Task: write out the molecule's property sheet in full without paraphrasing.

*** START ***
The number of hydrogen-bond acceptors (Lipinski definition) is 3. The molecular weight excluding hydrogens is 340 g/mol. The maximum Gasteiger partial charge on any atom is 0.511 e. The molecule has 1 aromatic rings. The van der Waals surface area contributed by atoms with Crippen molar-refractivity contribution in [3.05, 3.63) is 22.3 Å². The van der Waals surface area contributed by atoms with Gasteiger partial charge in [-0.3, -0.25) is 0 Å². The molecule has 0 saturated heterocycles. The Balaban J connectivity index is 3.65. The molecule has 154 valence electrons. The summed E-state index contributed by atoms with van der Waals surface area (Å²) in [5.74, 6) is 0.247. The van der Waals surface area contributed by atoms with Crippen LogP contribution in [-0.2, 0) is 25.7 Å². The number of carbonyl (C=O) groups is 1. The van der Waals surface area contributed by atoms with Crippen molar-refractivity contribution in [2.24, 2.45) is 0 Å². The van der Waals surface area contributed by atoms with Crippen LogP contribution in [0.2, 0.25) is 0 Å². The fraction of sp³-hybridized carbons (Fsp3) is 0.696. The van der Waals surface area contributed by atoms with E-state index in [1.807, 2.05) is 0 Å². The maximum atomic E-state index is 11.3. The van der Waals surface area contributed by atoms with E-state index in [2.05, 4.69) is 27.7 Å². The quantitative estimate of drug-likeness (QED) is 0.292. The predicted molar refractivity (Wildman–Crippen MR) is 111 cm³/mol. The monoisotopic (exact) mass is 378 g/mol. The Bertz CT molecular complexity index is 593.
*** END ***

The number of hydrogen-bond acceptors (Lipinski definition) is 3. The molecular weight excluding hydrogens is 340 g/mol. The maximum Gasteiger partial charge on any atom is 0.511 e. The molecule has 1 aromatic rings. The van der Waals surface area contributed by atoms with Crippen molar-refractivity contribution in [3.05, 3.63) is 22.3 Å². The van der Waals surface area contributed by atoms with Gasteiger partial charge in [-0.3, -0.25) is 0 Å². The molecule has 0 saturated heterocycles. The Balaban J connectivity index is 3.65. The molecule has 154 valence electrons. The summed E-state index contributed by atoms with van der Waals surface area (Å²) in [5.74, 6) is 0.247. The van der Waals surface area contributed by atoms with Crippen LogP contribution in [-0.2, 0) is 25.7 Å². The number of carbonyl (C=O) groups is 1. The van der Waals surface area contributed by atoms with Crippen molar-refractivity contribution in [2.24, 2.45) is 0 Å². The van der Waals surface area contributed by atoms with Crippen LogP contribution in [0.2, 0.25) is 0 Å². The fraction of sp³-hybridized carbons (Fsp3) is 0.696. The van der Waals surface area contributed by atoms with E-state index in [1.807, 2.05) is 0 Å². The maximum atomic E-state index is 11.3. The van der Waals surface area contributed by atoms with E-state index in [2.05, 4.69) is 27.7 Å². The quantitative estimate of drug-likeness (QED) is 0.292. The predicted molar refractivity (Wildman–Crippen MR) is 111 cm³/mol. The monoisotopic (exact) mass is 378 g/mol. The Bertz CT molecular complexity index is 593.